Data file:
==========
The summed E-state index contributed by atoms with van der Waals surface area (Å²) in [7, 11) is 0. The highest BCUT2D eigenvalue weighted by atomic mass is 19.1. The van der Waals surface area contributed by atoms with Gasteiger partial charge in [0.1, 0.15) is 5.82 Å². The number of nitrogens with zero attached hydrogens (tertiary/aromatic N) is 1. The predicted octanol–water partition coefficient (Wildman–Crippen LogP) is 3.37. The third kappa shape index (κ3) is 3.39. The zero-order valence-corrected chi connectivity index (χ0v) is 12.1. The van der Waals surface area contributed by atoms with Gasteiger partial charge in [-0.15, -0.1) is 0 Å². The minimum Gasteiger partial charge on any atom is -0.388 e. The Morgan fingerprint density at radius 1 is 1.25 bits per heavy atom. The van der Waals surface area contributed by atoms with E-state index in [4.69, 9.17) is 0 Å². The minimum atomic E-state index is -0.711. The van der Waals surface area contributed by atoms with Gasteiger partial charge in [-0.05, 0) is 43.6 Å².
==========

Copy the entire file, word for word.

The summed E-state index contributed by atoms with van der Waals surface area (Å²) in [7, 11) is 0. The highest BCUT2D eigenvalue weighted by atomic mass is 19.1. The van der Waals surface area contributed by atoms with Gasteiger partial charge in [0.1, 0.15) is 5.82 Å². The number of nitrogens with zero attached hydrogens (tertiary/aromatic N) is 1. The predicted octanol–water partition coefficient (Wildman–Crippen LogP) is 3.37. The third kappa shape index (κ3) is 3.39. The zero-order valence-corrected chi connectivity index (χ0v) is 12.1. The van der Waals surface area contributed by atoms with Gasteiger partial charge in [-0.15, -0.1) is 0 Å². The minimum Gasteiger partial charge on any atom is -0.388 e. The Morgan fingerprint density at radius 1 is 1.25 bits per heavy atom. The van der Waals surface area contributed by atoms with E-state index in [4.69, 9.17) is 0 Å². The minimum atomic E-state index is -0.711. The van der Waals surface area contributed by atoms with Gasteiger partial charge in [-0.05, 0) is 43.6 Å².